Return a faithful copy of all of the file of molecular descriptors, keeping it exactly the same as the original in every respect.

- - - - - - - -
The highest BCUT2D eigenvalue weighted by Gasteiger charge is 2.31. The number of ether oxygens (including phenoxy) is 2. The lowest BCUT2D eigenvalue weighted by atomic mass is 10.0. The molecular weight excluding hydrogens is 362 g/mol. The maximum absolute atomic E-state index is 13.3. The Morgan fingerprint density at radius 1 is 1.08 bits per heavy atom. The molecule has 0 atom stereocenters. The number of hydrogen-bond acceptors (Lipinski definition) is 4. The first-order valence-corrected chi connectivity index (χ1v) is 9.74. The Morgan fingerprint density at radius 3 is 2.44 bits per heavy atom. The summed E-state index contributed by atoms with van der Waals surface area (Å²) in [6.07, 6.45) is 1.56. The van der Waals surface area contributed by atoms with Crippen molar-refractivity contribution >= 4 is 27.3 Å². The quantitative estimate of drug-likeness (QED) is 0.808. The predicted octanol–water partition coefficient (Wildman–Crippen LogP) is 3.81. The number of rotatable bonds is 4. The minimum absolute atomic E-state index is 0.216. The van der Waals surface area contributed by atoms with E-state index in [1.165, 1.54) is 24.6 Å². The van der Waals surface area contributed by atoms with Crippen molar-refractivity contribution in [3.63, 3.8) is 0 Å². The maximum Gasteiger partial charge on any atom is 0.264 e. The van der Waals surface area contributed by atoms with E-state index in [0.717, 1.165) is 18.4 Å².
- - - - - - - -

The highest BCUT2D eigenvalue weighted by Gasteiger charge is 2.31. The number of ether oxygens (including phenoxy) is 2. The lowest BCUT2D eigenvalue weighted by atomic mass is 10.0. The molecular weight excluding hydrogens is 362 g/mol. The maximum absolute atomic E-state index is 13.3. The Morgan fingerprint density at radius 1 is 1.08 bits per heavy atom. The molecule has 0 atom stereocenters. The number of hydrogen-bond acceptors (Lipinski definition) is 4. The first-order valence-corrected chi connectivity index (χ1v) is 9.74. The Morgan fingerprint density at radius 3 is 2.44 bits per heavy atom. The summed E-state index contributed by atoms with van der Waals surface area (Å²) in [6.07, 6.45) is 1.56. The van der Waals surface area contributed by atoms with Crippen molar-refractivity contribution >= 4 is 27.3 Å². The quantitative estimate of drug-likeness (QED) is 0.808. The predicted octanol–water partition coefficient (Wildman–Crippen LogP) is 3.81. The number of rotatable bonds is 4. The minimum absolute atomic E-state index is 0.216. The van der Waals surface area contributed by atoms with E-state index in [1.165, 1.54) is 24.6 Å². The van der Waals surface area contributed by atoms with Crippen molar-refractivity contribution in [3.63, 3.8) is 0 Å². The maximum Gasteiger partial charge on any atom is 0.264 e. The van der Waals surface area contributed by atoms with E-state index in [0.717, 1.165) is 18.4 Å².